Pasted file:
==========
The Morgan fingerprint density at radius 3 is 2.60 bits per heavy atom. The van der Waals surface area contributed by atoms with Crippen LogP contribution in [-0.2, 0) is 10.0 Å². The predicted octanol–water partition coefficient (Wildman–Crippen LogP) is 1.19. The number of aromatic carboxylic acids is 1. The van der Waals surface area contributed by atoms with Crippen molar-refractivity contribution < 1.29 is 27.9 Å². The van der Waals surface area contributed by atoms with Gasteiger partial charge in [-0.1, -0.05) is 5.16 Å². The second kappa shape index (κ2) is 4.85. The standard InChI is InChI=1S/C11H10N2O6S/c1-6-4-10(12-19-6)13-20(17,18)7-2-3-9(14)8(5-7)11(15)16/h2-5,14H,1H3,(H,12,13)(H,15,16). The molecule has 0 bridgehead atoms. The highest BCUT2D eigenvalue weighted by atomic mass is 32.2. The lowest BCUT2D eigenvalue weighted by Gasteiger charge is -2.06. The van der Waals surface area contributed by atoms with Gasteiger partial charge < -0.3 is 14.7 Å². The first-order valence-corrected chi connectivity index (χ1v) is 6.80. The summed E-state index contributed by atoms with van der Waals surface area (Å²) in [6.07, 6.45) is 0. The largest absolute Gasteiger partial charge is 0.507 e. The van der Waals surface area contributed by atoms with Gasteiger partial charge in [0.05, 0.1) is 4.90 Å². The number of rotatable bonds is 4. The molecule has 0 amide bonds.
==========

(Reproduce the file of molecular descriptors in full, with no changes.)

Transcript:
The Morgan fingerprint density at radius 3 is 2.60 bits per heavy atom. The van der Waals surface area contributed by atoms with Crippen LogP contribution in [-0.2, 0) is 10.0 Å². The predicted octanol–water partition coefficient (Wildman–Crippen LogP) is 1.19. The number of aromatic carboxylic acids is 1. The van der Waals surface area contributed by atoms with Crippen molar-refractivity contribution < 1.29 is 27.9 Å². The van der Waals surface area contributed by atoms with Gasteiger partial charge in [-0.1, -0.05) is 5.16 Å². The second kappa shape index (κ2) is 4.85. The standard InChI is InChI=1S/C11H10N2O6S/c1-6-4-10(12-19-6)13-20(17,18)7-2-3-9(14)8(5-7)11(15)16/h2-5,14H,1H3,(H,12,13)(H,15,16). The molecule has 0 bridgehead atoms. The highest BCUT2D eigenvalue weighted by atomic mass is 32.2. The lowest BCUT2D eigenvalue weighted by Gasteiger charge is -2.06. The van der Waals surface area contributed by atoms with Gasteiger partial charge < -0.3 is 14.7 Å². The first-order valence-corrected chi connectivity index (χ1v) is 6.80. The summed E-state index contributed by atoms with van der Waals surface area (Å²) in [6.07, 6.45) is 0. The largest absolute Gasteiger partial charge is 0.507 e. The van der Waals surface area contributed by atoms with Gasteiger partial charge in [0.05, 0.1) is 4.90 Å². The number of rotatable bonds is 4. The molecule has 0 amide bonds.